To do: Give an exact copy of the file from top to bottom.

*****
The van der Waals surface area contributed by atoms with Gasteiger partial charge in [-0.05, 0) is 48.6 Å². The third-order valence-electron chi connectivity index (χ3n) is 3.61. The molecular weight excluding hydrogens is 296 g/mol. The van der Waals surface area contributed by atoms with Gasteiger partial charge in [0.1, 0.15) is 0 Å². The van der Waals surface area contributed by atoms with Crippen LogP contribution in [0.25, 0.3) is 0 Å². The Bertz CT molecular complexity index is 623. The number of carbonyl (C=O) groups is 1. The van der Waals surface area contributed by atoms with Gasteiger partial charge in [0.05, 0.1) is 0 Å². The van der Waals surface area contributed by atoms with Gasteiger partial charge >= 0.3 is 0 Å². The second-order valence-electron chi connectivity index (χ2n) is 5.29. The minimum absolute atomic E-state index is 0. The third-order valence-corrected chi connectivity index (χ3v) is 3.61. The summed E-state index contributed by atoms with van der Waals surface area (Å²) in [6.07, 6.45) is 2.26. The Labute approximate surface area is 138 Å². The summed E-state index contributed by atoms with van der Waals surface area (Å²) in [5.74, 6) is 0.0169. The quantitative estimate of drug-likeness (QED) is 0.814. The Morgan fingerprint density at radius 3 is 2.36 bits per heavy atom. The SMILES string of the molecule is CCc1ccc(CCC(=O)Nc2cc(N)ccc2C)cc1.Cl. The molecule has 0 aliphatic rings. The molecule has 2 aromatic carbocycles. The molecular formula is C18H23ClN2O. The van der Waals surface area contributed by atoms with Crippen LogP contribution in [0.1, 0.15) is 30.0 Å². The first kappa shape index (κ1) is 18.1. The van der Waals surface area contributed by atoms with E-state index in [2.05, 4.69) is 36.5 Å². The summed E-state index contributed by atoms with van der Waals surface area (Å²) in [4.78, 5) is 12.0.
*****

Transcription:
The van der Waals surface area contributed by atoms with Gasteiger partial charge in [-0.05, 0) is 48.6 Å². The third-order valence-electron chi connectivity index (χ3n) is 3.61. The molecular weight excluding hydrogens is 296 g/mol. The van der Waals surface area contributed by atoms with Gasteiger partial charge in [0.1, 0.15) is 0 Å². The van der Waals surface area contributed by atoms with Crippen LogP contribution in [0.25, 0.3) is 0 Å². The Bertz CT molecular complexity index is 623. The number of carbonyl (C=O) groups is 1. The van der Waals surface area contributed by atoms with Gasteiger partial charge in [0.05, 0.1) is 0 Å². The van der Waals surface area contributed by atoms with Gasteiger partial charge >= 0.3 is 0 Å². The second-order valence-electron chi connectivity index (χ2n) is 5.29. The minimum absolute atomic E-state index is 0. The third-order valence-corrected chi connectivity index (χ3v) is 3.61. The summed E-state index contributed by atoms with van der Waals surface area (Å²) in [6.07, 6.45) is 2.26. The Labute approximate surface area is 138 Å². The summed E-state index contributed by atoms with van der Waals surface area (Å²) in [5.74, 6) is 0.0169. The quantitative estimate of drug-likeness (QED) is 0.814. The Morgan fingerprint density at radius 3 is 2.36 bits per heavy atom. The SMILES string of the molecule is CCc1ccc(CCC(=O)Nc2cc(N)ccc2C)cc1.Cl. The molecule has 0 aliphatic rings. The molecule has 2 aromatic carbocycles. The molecular formula is C18H23ClN2O. The van der Waals surface area contributed by atoms with Crippen LogP contribution in [0.1, 0.15) is 30.0 Å². The first kappa shape index (κ1) is 18.1. The van der Waals surface area contributed by atoms with E-state index in [2.05, 4.69) is 36.5 Å². The summed E-state index contributed by atoms with van der Waals surface area (Å²) in [4.78, 5) is 12.0.